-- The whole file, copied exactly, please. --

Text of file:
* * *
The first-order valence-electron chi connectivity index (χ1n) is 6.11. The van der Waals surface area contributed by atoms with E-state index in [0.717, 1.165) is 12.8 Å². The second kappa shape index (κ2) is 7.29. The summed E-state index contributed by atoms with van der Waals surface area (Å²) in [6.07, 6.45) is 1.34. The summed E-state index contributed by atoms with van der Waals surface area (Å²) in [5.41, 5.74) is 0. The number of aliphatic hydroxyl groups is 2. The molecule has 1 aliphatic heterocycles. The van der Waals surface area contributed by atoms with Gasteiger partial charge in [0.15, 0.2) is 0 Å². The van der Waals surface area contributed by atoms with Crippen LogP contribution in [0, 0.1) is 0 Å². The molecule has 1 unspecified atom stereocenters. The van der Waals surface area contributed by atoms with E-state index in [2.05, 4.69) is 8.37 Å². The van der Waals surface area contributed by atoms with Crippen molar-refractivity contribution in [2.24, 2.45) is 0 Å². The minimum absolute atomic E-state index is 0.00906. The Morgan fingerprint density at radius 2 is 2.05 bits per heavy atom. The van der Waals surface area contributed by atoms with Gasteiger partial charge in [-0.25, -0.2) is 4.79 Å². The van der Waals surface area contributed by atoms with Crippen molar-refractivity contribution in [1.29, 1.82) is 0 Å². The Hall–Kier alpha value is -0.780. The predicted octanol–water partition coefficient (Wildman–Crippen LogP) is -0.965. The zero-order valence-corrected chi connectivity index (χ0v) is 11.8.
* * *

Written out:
The first-order valence-electron chi connectivity index (χ1n) is 6.11. The van der Waals surface area contributed by atoms with E-state index in [0.717, 1.165) is 12.8 Å². The second kappa shape index (κ2) is 7.29. The summed E-state index contributed by atoms with van der Waals surface area (Å²) in [6.07, 6.45) is 1.34. The summed E-state index contributed by atoms with van der Waals surface area (Å²) in [5.41, 5.74) is 0. The number of aliphatic hydroxyl groups is 2. The molecule has 1 aliphatic heterocycles. The van der Waals surface area contributed by atoms with Gasteiger partial charge in [0.15, 0.2) is 0 Å². The van der Waals surface area contributed by atoms with Crippen LogP contribution in [0, 0.1) is 0 Å². The molecule has 1 unspecified atom stereocenters. The van der Waals surface area contributed by atoms with E-state index in [2.05, 4.69) is 8.37 Å². The van der Waals surface area contributed by atoms with Crippen molar-refractivity contribution in [2.24, 2.45) is 0 Å². The minimum absolute atomic E-state index is 0.00906. The Morgan fingerprint density at radius 2 is 2.05 bits per heavy atom. The van der Waals surface area contributed by atoms with Gasteiger partial charge in [-0.25, -0.2) is 4.79 Å². The van der Waals surface area contributed by atoms with Crippen molar-refractivity contribution in [1.29, 1.82) is 0 Å². The Hall–Kier alpha value is -0.780. The predicted octanol–water partition coefficient (Wildman–Crippen LogP) is -0.965. The zero-order valence-corrected chi connectivity index (χ0v) is 11.8.